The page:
Common Names: ribbon fan palm, Weeping Cabbage Palm
Family: Arecacea/Palmae (palm Family)
Palm Drought Tolerant Can be Grown in Containers Has evergreen
foliage Has Unusual or Interesting Foliage
Tall and slender this palm is a graceful beauty. The symmetrical
crown is nearly spherical and held atop an arrow-straight trunk that
will typically reach heights of 30 feet. The costapalmate leaves
grow up to 9 ft (2.7 m) wide and are held on 6 ft (1.8 m) stems.
Costapalmate means that the leaves are midway between palmate
(shaped like the palm of your hand) and pinnate (feather-shaped.)
Livistona decipiens has narrow folded segments 5-6 ft (1.5-1.8m) in
length that are 0.75 in (1.9 cm). About 80 of these segments radiate
out from the stem to hang like delicate ribbons toward the ground
inspiring this plant's common name "ribbon fan palm". Flowers are
yellow and are borne on a 4 ft (1.2 m) inflorescence that is hidden
among the leaves. The small black fruit is about 1/2 in (1.3 cm) in
Livistona decipiens, the ribbon fan palm, is native to the east
coast of Queensland, Australia. It's graceful form and robust nature
have earned this palm a place in tropical and sub-tropical
landscapes around the world.
Ribbon fan palm happily adapts to many types of soil except those
that are wet and soggy.
Light: Will thrive in part shade to bright sunny exposures.
Moisture: Drought tolerant but young palms will need watering until
Hardiness: USDA Zones 9 - 11. I have had one of these palms growing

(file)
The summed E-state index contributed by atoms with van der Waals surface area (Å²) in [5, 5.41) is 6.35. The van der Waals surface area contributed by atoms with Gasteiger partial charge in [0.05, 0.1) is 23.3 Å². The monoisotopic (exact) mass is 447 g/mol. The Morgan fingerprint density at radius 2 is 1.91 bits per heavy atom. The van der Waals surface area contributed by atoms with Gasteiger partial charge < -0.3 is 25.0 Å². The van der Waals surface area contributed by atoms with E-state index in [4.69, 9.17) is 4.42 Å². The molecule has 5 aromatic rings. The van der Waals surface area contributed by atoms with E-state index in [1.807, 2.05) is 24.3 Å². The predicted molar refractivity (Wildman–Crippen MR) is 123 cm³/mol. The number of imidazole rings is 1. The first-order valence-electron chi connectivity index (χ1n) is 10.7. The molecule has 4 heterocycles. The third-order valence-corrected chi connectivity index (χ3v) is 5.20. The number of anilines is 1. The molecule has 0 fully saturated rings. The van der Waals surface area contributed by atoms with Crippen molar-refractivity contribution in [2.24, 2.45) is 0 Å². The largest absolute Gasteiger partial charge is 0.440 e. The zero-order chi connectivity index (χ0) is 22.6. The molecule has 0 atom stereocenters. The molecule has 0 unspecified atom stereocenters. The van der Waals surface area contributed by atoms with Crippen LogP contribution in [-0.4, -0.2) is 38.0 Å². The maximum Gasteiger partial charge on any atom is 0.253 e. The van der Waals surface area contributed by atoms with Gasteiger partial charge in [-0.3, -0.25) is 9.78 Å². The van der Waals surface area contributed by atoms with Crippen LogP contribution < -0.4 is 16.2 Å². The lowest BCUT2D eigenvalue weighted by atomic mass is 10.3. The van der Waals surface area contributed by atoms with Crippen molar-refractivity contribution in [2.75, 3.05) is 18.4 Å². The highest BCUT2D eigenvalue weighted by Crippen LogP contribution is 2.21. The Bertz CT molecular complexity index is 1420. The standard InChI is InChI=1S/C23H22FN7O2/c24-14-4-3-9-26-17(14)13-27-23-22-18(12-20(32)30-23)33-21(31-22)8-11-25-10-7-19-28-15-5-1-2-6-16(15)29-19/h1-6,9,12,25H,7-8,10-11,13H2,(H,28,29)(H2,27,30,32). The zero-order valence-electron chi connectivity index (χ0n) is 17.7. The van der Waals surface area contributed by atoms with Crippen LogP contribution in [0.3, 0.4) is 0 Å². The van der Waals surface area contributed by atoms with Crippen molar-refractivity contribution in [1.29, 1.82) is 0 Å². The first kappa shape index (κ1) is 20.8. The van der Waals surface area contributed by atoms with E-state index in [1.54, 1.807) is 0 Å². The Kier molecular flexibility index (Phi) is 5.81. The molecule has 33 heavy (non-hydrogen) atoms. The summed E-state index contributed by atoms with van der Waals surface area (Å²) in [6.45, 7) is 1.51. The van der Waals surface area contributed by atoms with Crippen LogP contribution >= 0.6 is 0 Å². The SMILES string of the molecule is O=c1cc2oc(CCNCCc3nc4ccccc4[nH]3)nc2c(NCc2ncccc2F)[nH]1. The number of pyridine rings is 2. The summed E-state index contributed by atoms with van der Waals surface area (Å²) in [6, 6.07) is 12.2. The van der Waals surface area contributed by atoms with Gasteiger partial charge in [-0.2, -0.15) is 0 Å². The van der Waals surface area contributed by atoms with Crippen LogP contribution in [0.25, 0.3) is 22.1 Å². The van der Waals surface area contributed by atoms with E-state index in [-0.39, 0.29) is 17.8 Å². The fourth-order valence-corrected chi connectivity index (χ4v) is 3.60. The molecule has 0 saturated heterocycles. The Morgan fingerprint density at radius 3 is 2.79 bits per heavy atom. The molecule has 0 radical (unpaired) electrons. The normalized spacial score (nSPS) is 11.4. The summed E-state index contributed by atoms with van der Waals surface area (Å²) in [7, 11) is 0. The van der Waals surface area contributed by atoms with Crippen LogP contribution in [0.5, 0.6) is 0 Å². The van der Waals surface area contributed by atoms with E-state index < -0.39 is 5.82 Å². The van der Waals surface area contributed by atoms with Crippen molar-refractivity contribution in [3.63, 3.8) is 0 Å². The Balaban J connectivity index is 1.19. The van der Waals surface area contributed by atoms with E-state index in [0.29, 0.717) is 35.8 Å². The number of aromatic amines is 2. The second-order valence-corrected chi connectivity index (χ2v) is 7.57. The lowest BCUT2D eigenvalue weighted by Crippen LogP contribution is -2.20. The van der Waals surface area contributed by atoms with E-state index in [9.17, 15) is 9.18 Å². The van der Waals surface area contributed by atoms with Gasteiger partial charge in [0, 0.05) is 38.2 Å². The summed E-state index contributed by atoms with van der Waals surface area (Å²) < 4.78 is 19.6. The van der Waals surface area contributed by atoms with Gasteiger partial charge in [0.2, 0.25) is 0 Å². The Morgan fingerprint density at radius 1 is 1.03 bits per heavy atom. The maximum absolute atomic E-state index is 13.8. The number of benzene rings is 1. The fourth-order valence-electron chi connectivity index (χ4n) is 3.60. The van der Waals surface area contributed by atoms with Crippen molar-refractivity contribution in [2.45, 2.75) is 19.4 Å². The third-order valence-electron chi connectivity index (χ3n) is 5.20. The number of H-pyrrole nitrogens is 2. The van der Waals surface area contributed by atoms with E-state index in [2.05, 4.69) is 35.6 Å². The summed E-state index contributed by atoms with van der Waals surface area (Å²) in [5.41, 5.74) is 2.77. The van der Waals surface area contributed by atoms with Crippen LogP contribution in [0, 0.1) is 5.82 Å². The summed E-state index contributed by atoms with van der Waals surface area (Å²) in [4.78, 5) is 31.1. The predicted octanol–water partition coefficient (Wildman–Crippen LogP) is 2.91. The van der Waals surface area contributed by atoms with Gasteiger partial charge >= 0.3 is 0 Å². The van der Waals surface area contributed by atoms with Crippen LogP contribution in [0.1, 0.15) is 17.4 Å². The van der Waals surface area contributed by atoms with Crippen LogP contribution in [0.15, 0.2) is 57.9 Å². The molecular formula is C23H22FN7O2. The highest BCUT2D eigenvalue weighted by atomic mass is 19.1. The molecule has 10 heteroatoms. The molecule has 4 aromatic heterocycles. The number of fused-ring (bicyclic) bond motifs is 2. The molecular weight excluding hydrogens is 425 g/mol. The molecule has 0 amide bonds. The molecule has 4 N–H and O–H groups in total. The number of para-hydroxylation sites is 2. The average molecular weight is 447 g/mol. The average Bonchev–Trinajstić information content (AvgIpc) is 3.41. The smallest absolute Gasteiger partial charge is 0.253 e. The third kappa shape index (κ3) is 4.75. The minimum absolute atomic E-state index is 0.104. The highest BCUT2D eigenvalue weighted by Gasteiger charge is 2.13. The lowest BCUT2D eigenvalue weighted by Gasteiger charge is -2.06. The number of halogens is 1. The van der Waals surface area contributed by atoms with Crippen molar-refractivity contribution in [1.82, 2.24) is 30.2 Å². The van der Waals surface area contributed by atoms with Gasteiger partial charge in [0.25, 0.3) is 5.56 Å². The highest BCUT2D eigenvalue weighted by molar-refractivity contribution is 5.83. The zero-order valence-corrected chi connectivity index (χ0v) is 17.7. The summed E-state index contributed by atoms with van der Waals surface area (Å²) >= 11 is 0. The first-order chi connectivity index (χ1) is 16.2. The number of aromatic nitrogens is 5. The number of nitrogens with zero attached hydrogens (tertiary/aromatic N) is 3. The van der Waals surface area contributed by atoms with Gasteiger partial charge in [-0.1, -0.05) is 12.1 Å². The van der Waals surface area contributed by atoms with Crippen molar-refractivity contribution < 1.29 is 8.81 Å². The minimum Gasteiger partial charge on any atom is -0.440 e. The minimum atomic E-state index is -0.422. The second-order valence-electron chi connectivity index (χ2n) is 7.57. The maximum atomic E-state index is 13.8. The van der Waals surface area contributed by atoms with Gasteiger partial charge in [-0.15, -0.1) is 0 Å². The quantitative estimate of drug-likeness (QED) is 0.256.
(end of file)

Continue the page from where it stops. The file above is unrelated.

in my Zone 8B garden for the past 8 years. Even though it is still
very small it seems to be able to handle temperatures to about 20°F
(-6.7°C) with no problem. In January 1999 the temperature fell to
16°F (-8.9°C) (one night, the leaves were not burned but fungus
attacked and rotted out the bud. When this happened a few years ago
I was able to save the plant with applications of fungicide and
Propagation: By seed. Plant seeds 1/4 in (0.6 cm) deep and keep
moist, they will germinate in 4 to 10 weeks.
Jack planted a seedling ribbon fan palm among his camellias where it
has thrived. Ten years later it is 7 ft (2.1 m) tall, growth rate
has accelerated and it is now beginning to form a trunk.
Ribbon fan palm is an asset to any landscape. Plant where it's
delicate leaves will not be shredded by prevailing winds. Plant in
an opening among trees or up against a wall or structure that can
serve as a backdrop so that it's lovely form may be appreciated.
Small specimens do well in containers and grow rapidly enough to
provide satisfaction to impatient gardeners.
Attractive and tough, graceful and durable, consider adding this
drought tolerant palm to your warm area landscape. Those gardening
in colder zones should consider enjoying this palm as a container
plant - it's easy to grow indoors if you have a bright area for it
to share. You can obtain palms in Florida and other warm areas from
nurseries specializing in palms. There are also several mail order
nurseries that will ship young specimens to you.